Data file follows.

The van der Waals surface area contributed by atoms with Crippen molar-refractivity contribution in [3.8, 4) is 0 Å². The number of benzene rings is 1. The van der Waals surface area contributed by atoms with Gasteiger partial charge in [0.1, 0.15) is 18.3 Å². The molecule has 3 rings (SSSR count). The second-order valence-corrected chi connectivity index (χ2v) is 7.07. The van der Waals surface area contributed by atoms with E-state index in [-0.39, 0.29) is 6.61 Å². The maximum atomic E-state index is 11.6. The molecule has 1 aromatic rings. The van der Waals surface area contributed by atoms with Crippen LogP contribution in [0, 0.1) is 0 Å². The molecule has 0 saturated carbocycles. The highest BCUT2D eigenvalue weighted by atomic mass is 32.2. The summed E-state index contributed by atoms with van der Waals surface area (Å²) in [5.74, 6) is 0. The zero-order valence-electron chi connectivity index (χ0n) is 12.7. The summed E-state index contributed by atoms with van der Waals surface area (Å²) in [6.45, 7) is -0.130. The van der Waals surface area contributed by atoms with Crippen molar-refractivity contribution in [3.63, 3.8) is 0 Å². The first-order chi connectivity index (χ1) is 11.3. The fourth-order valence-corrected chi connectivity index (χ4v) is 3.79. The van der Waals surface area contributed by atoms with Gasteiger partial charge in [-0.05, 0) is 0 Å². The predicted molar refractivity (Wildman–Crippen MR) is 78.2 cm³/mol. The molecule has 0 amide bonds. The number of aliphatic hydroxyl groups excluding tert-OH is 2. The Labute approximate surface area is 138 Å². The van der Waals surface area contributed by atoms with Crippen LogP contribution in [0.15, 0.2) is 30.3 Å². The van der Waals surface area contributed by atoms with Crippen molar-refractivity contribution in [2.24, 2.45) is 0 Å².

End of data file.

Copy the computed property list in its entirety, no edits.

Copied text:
The van der Waals surface area contributed by atoms with Crippen molar-refractivity contribution in [3.8, 4) is 0 Å². The number of benzene rings is 1. The van der Waals surface area contributed by atoms with Gasteiger partial charge in [0.1, 0.15) is 18.3 Å². The molecule has 3 rings (SSSR count). The second-order valence-corrected chi connectivity index (χ2v) is 7.07. The van der Waals surface area contributed by atoms with E-state index in [-0.39, 0.29) is 6.61 Å². The maximum atomic E-state index is 11.6. The molecule has 1 aromatic rings. The van der Waals surface area contributed by atoms with Crippen LogP contribution in [0, 0.1) is 0 Å². The molecule has 0 saturated carbocycles. The highest BCUT2D eigenvalue weighted by atomic mass is 32.2. The summed E-state index contributed by atoms with van der Waals surface area (Å²) in [5.74, 6) is 0. The zero-order valence-electron chi connectivity index (χ0n) is 12.7. The summed E-state index contributed by atoms with van der Waals surface area (Å²) in [6.45, 7) is -0.130. The van der Waals surface area contributed by atoms with Crippen molar-refractivity contribution in [3.63, 3.8) is 0 Å². The first-order chi connectivity index (χ1) is 11.3. The fourth-order valence-corrected chi connectivity index (χ4v) is 3.79. The van der Waals surface area contributed by atoms with Gasteiger partial charge in [-0.05, 0) is 0 Å². The predicted molar refractivity (Wildman–Crippen MR) is 78.2 cm³/mol. The molecule has 0 amide bonds. The number of aliphatic hydroxyl groups excluding tert-OH is 2. The Labute approximate surface area is 138 Å². The van der Waals surface area contributed by atoms with Crippen LogP contribution in [0.15, 0.2) is 30.3 Å². The van der Waals surface area contributed by atoms with Crippen molar-refractivity contribution in [2.24, 2.45) is 0 Å².